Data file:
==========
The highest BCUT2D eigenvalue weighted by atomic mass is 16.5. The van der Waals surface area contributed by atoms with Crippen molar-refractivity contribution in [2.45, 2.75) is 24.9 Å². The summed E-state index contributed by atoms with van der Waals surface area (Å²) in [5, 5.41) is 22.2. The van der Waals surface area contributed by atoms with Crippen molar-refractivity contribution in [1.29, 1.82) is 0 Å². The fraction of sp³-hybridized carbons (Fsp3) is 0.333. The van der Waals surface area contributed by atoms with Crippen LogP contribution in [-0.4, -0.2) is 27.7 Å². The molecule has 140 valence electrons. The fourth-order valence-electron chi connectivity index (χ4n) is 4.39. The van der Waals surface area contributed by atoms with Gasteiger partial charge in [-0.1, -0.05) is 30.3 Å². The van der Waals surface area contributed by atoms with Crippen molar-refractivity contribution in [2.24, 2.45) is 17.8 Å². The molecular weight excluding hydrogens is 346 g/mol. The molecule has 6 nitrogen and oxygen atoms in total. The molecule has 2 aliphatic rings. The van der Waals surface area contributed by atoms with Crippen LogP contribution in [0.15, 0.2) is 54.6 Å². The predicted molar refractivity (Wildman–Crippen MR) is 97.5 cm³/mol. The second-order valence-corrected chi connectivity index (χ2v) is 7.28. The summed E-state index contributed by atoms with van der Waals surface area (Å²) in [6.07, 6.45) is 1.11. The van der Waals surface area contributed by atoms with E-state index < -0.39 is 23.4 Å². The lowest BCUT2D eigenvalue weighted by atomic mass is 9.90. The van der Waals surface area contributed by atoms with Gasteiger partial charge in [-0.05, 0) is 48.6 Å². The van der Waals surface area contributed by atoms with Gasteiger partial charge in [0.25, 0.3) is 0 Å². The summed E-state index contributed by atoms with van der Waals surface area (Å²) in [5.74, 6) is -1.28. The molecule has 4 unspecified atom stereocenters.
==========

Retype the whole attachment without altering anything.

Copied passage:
The highest BCUT2D eigenvalue weighted by atomic mass is 16.5. The van der Waals surface area contributed by atoms with Crippen molar-refractivity contribution in [2.45, 2.75) is 24.9 Å². The summed E-state index contributed by atoms with van der Waals surface area (Å²) in [5, 5.41) is 22.2. The van der Waals surface area contributed by atoms with Crippen molar-refractivity contribution in [1.29, 1.82) is 0 Å². The fraction of sp³-hybridized carbons (Fsp3) is 0.333. The van der Waals surface area contributed by atoms with Crippen LogP contribution in [-0.4, -0.2) is 27.7 Å². The molecule has 140 valence electrons. The fourth-order valence-electron chi connectivity index (χ4n) is 4.39. The van der Waals surface area contributed by atoms with Gasteiger partial charge in [-0.1, -0.05) is 30.3 Å². The van der Waals surface area contributed by atoms with Crippen molar-refractivity contribution in [2.24, 2.45) is 17.8 Å². The molecular weight excluding hydrogens is 346 g/mol. The molecule has 6 nitrogen and oxygen atoms in total. The molecule has 2 aliphatic rings. The van der Waals surface area contributed by atoms with Crippen LogP contribution in [0.15, 0.2) is 54.6 Å². The predicted molar refractivity (Wildman–Crippen MR) is 97.5 cm³/mol. The second-order valence-corrected chi connectivity index (χ2v) is 7.28. The summed E-state index contributed by atoms with van der Waals surface area (Å²) in [6.07, 6.45) is 1.11. The van der Waals surface area contributed by atoms with E-state index < -0.39 is 23.4 Å². The lowest BCUT2D eigenvalue weighted by atomic mass is 9.90. The van der Waals surface area contributed by atoms with Gasteiger partial charge in [-0.05, 0) is 48.6 Å². The van der Waals surface area contributed by atoms with Gasteiger partial charge in [0.25, 0.3) is 0 Å². The summed E-state index contributed by atoms with van der Waals surface area (Å²) in [5.74, 6) is -1.28. The molecule has 4 unspecified atom stereocenters.